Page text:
Ongoing state-sanctioned persecution and violence against perceived political opponents in Venezuela may amount to crimes against humanity.
After President Nicolás Maduro took office during 2013, a catastrophic economic crisis resulted in hyper-inflation, food shortages and the collapse of essential services in Venezuela. Popular discontent with the government led to widespread protests, which the authorities have responded to with disproportionate force as well as the mobilization of pro-government groups, including so-called armed “colectivos.” The political crisis escalated during January 2019 when President Maduro was sworn in for a second term amidst allegations of electoral fraud. Since then more than 50 countries, including many Latin American governments, have recognized the leader of the opposition-controlled National Assembly, Juan Guaidó, as interim President, resulting in an ongoing political impasse.
In addition to the government’s violent crackdown on protests, various state agents have been accused of widespread extrajudicial killings, as well as torture and ill-treatment, sexual violence, arbitrary detention and enforced disappearances of perceived political opponents, including human rights activists. On 16 September 2020 the UN Human Rights Council (HRC)-mandated Fact-Finding Mission (FFM) on Venezuela warned that ongoing patterns of violations and abuses since 2014 were committed as part of a “widespread and systematic attack” against the civilian population and may amount to crimes against humanity.
The FFM found that President Maduro, as well as the Ministers of Defense and Interior, gave orders, exercised oversight and coordinated activities leading to the commission of possible atrocity crimes. These state policies were implemented to target perceived government opponents, as well as to combat crime, particularly through extrajudicial executions. According to previous reports by the UN High Commissioner for Human Rights, an estimated 8,200 individuals were killed in “security operations” between January 2018 and May 2020 alone.
Approximately 5 million Venezuelans have left the country since the outbreak of the economic crisis in 2014. According to the UN Office for the Coordination of Humanitarian Affairs, an estimated 7 million people in Venezuela are in need of urgent humanitarian assistance.
Despite international isolation, the Maduro government remains in control of key state institutions and the security forces. The FFM’s findings suggest that widespread impunity has emboldened state agents to continue perpetrating extrajudicial killings, torture and other crimes. The political deadlock between the government and opposition parties is further exacerbating the multidimensional crisis.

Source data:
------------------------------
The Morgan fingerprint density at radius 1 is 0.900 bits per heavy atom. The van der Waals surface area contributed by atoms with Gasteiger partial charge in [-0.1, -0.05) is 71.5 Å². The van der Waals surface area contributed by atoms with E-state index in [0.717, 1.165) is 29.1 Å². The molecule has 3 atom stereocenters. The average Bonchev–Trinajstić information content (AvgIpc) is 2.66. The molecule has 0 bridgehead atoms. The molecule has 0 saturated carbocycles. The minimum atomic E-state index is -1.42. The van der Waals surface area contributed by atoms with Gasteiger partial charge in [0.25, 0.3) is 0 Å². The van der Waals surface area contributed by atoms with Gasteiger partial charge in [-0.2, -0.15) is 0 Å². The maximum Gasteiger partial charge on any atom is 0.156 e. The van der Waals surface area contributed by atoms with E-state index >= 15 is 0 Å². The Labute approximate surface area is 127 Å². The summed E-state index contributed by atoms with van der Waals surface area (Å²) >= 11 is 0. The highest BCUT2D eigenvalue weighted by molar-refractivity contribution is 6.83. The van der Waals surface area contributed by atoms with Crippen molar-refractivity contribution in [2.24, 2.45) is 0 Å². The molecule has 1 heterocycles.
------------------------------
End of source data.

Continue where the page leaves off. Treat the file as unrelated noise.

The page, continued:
The Maduro government refuses to fully cooperate with the FFM and other international human rights mechanisms and has continued to publicly threaten human rights defenders and journalists.
The government is failing to uphold its responsibility to protect all Venezuelans regardless of political affiliation.
Since November 2017 the European Union has imposed asset freezes on 36 senior government officials. The United States government has imposed extensive sanctions on President Maduro, his family and senior members of his government, as well as broader sanctions that have exacerbated the humanitarian crisis.
On 26 September 2018 Argentina, Canada, Chile, Colombia, Paraguay and Peru requested that the Chief Prosecutor of the International Criminal Court open a formal investigation into possible crimes against humanity in Venezuela.
On 27 September 2019 the HRC adopted a resolution establishing the FFM, which is currently mandated to investigate extrajudicial executions, enforced disappearances, arbitrary detentions, torture and ill-treatment, and sexual and gender-based violence. The mandate of the FFM was renewed for two years on 6 October 2020.
The government must end the systematic persecution of its perceived opponents and ensure impartial investigations of all extrajudicial killings and other widespread violations and abuses of human rights. The government should grant the FFM unrestricted access to the country and fully cooperate with all UN mechanisms. The government and opposition should commit to renewed dialogue to ensure a peaceful and sustainable solution to the crisis. Particular focus must be on the provision of life-saving humanitarian assistance to populations in need.
States should continue to impose targeted sanctions on senior government officials responsible for systematic violations and abuses of human rights, but lift measures that may further limit the population’s access to basic goods and services. In the absence of domestic accountability mechanisms, states should also consider taking legal action, including under universal jurisdiction, targeting those responsible for extrajudicial killings, torture and other crimes against humanity.
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